Rizo v. MacBeth

Annotate this Case

398 P.2d 209 (1965)

Manuel RIZO, Appellant, v. John E. MACBETH, Appellee.

No. 461.

Supreme Court of Alaska.

January 21, 1965.

*210 Hugh G. Wade, Wade & Conway and L. Eugene Williams, Anchorage, for appellant.

Francis J. Nosek, Jr., Anchorage, for appellee.

Before NESBETT, C.J., and DIMOND and AREND, JJ.

NESBETT, Chief Justice.

The principal question raised by appellant is whether the evidence was sufficient to declare that a deed to real property, absolute on its face, was actually only intended to serve as a security instrument.

The record reveals that the case below turned principally on the court's estimate of the credibility of the parties, who were the main witnesses, because the testimony with respect to key issues was in irreconcilable conflict.

The dispute arose out of a business relationship between the parties which had its beginning shortly after their friendship was established in 1950 or 1951.

The appellee was 57 years of age at the time of trial. He had had an eighth grade education and was a veteran of World War II on a government disability pension of $66.15 per month since his discharge in 1946 because of wounds received in his right arm and leg. He also suffered from a heart condition, however, his total disability was rated at only approximately 30 per cent. His annual income as a laborer or truck driver since 1952 had never exceeded $2,300.00, and he had been unable to do much work since 1956. There was considerable testimony to the effect that appellee had been troubled for years with a drinking problem, and had been arrested for drunken driving and several times for drunkenness.

The appellant, in contrast, had been steadily employed by the Alaska Railroad since 1951. His salary was approximately $6,000 a year. He was also the owner of a commercial fishing site, but there is no testimony that he realized any income from it.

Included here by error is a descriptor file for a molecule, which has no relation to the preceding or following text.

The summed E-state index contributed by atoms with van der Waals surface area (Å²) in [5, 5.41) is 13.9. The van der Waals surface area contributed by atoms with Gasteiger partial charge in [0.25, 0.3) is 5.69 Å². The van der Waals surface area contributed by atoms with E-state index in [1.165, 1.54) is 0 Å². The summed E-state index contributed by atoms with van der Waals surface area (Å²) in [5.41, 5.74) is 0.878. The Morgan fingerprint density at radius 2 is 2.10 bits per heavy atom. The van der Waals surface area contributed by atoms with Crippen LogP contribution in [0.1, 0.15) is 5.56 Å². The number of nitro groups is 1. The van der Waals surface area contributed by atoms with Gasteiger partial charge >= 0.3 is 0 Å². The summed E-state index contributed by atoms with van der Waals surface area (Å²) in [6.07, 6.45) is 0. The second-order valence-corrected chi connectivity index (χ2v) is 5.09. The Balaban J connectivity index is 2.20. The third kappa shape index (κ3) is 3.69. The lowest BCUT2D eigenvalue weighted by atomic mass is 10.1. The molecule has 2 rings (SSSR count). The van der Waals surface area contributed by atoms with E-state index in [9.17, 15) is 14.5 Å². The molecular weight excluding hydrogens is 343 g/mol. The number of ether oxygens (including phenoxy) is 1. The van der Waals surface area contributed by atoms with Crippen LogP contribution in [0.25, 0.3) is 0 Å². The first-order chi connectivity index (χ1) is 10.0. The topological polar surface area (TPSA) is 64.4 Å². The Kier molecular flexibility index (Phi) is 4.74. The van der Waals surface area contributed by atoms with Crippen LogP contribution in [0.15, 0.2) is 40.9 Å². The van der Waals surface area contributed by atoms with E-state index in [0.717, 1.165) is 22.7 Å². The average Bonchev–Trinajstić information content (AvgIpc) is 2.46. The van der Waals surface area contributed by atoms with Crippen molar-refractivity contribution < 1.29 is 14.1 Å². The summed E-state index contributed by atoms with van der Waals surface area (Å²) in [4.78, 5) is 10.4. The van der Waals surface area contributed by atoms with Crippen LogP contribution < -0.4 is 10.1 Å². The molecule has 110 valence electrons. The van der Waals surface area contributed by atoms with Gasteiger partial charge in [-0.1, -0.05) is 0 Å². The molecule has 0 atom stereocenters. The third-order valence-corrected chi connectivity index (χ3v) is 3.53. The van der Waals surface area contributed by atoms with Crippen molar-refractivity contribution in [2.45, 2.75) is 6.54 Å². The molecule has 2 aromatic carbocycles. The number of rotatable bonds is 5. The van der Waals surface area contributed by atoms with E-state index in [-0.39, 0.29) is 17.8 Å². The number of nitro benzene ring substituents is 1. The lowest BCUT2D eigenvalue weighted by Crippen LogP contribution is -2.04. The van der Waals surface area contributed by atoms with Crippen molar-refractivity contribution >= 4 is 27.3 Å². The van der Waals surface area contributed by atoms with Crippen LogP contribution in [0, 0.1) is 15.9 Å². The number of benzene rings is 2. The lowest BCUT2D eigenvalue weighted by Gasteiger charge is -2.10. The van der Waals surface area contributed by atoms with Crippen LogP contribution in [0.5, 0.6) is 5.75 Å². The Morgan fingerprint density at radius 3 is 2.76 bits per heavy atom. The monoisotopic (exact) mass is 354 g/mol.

In 1951 appellee purchased a five acre homesite from the United States Bureau of Land Management. The property in dispute is a portion of this tract and is located on O'Malley Road, near Anchorage. The total cost of the tract to appellee was $175 and patent eventually issued to him from the United States in 1953.

Prior to the issuance of patent and in January of 1952 the parties entered into a written agreement providing that each would contribute to improving the tract of land and to obtaining a patent. In the instrument evidencing this agreement there is cited a loan in the amount of $400 from appellant to appellee. The testimony was that appellant changed his mind and took no part in improving the homesite. The testimony as to the loan was in conflict. Appellant states that the amount was $400 and appellee states that the loan was in the amount of $300.00, but that added to it was the sum of $100 which represented interest.

Appellee testified that on several occasions he offered to repay this loan but that on each occasion appellant stated that he did not need the money then. In late 1956 appellant became concerned about the loan and brought suit in the United States Commissioner's Court. No service was obtained and the suit was eventually dismissed for want of prosecution, but apparently both parties were not aware of this and believed at the time of trial of the instant action that appellant actually had obtained a judgment in his favor.

At a time when appellant was pressing appellee for repayment of the loan, the parties visited appellant's attorney where a deed to the property was prepared, signed by appellee and delivered to appellant along with appellee's patent. Appellant testified that the deed was intended as an absolute conveyance; that he gave appellee $300 cash *211 on the delivery of the deed and that additional consideration was cancellation of the following debts: $400 arising from the loan in 1952, an attorney's fee of $400 incurred when suit was brought in the United States Commissioner's Court, $144 interest on the loan, the sum of $180 for small loans made to appellee over a period of years.

Appellee denied that any cash consideration was paid at the time the deed was executed and denied the validity of any of the other considerations testified to by appellant. Appellee insisted that the deed was security for repayment of the original debt of $400 which had been reduced to the sum of $380 by reason of one $20 payment.